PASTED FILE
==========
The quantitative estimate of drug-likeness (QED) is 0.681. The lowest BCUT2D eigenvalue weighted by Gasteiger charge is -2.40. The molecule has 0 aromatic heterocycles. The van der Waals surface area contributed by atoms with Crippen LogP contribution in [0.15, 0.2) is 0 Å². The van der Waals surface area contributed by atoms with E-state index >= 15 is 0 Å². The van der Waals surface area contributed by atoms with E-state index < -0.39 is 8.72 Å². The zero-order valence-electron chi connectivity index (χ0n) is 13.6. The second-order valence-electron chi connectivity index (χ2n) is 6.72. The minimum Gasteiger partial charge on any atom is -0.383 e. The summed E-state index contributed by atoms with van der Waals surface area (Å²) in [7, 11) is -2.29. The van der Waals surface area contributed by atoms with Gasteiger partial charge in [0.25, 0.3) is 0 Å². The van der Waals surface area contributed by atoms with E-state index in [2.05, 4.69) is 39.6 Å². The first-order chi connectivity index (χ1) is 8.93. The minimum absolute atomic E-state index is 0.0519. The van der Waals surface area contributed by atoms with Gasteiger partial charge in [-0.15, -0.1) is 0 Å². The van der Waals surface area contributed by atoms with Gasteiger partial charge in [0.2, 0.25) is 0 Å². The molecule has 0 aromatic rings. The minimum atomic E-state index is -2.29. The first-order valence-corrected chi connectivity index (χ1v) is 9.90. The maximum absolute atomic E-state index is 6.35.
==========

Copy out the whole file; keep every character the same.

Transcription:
The quantitative estimate of drug-likeness (QED) is 0.681. The lowest BCUT2D eigenvalue weighted by Gasteiger charge is -2.40. The molecule has 0 aromatic heterocycles. The van der Waals surface area contributed by atoms with Crippen LogP contribution in [0.15, 0.2) is 0 Å². The van der Waals surface area contributed by atoms with E-state index >= 15 is 0 Å². The van der Waals surface area contributed by atoms with E-state index < -0.39 is 8.72 Å². The zero-order valence-electron chi connectivity index (χ0n) is 13.6. The second-order valence-electron chi connectivity index (χ2n) is 6.72. The minimum Gasteiger partial charge on any atom is -0.383 e. The summed E-state index contributed by atoms with van der Waals surface area (Å²) in [7, 11) is -2.29. The van der Waals surface area contributed by atoms with Gasteiger partial charge in [0.25, 0.3) is 0 Å². The van der Waals surface area contributed by atoms with E-state index in [2.05, 4.69) is 39.6 Å². The first-order chi connectivity index (χ1) is 8.93. The minimum absolute atomic E-state index is 0.0519. The van der Waals surface area contributed by atoms with Gasteiger partial charge in [-0.15, -0.1) is 0 Å². The van der Waals surface area contributed by atoms with Gasteiger partial charge in [0.2, 0.25) is 0 Å². The molecule has 0 aromatic rings. The minimum atomic E-state index is -2.29. The first-order valence-corrected chi connectivity index (χ1v) is 9.90. The maximum absolute atomic E-state index is 6.35.